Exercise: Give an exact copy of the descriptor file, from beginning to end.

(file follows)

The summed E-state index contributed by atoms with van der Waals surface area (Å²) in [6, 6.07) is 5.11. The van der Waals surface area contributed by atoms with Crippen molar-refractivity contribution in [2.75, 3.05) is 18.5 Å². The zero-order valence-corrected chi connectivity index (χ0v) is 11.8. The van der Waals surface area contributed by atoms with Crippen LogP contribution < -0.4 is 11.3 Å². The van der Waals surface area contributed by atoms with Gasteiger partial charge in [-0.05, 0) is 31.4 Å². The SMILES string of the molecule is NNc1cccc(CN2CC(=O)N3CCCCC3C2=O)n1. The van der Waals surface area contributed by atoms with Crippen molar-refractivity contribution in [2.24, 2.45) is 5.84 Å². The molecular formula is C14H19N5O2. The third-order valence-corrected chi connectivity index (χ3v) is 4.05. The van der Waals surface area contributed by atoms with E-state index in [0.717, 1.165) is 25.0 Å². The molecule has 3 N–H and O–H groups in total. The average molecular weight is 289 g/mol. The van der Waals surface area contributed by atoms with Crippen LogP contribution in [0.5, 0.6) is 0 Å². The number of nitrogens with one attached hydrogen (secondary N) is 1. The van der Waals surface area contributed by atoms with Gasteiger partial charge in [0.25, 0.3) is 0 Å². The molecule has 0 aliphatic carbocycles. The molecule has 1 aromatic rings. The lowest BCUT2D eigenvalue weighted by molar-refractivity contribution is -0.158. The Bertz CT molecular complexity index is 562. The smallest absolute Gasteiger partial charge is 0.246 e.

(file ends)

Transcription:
The summed E-state index contributed by atoms with van der Waals surface area (Å²) in [6, 6.07) is 5.11. The van der Waals surface area contributed by atoms with Crippen molar-refractivity contribution in [2.75, 3.05) is 18.5 Å². The zero-order valence-corrected chi connectivity index (χ0v) is 11.8. The van der Waals surface area contributed by atoms with Crippen LogP contribution < -0.4 is 11.3 Å². The van der Waals surface area contributed by atoms with Gasteiger partial charge in [-0.05, 0) is 31.4 Å². The SMILES string of the molecule is NNc1cccc(CN2CC(=O)N3CCCCC3C2=O)n1. The van der Waals surface area contributed by atoms with Crippen molar-refractivity contribution in [2.24, 2.45) is 5.84 Å². The molecular formula is C14H19N5O2. The third-order valence-corrected chi connectivity index (χ3v) is 4.05. The van der Waals surface area contributed by atoms with E-state index in [0.717, 1.165) is 25.0 Å². The molecule has 3 N–H and O–H groups in total. The average molecular weight is 289 g/mol. The van der Waals surface area contributed by atoms with Crippen LogP contribution in [0.5, 0.6) is 0 Å². The number of nitrogens with one attached hydrogen (secondary N) is 1. The van der Waals surface area contributed by atoms with Gasteiger partial charge in [0.25, 0.3) is 0 Å². The molecule has 0 aliphatic carbocycles. The molecule has 1 aromatic rings. The lowest BCUT2D eigenvalue weighted by molar-refractivity contribution is -0.158. The Bertz CT molecular complexity index is 562. The smallest absolute Gasteiger partial charge is 0.246 e.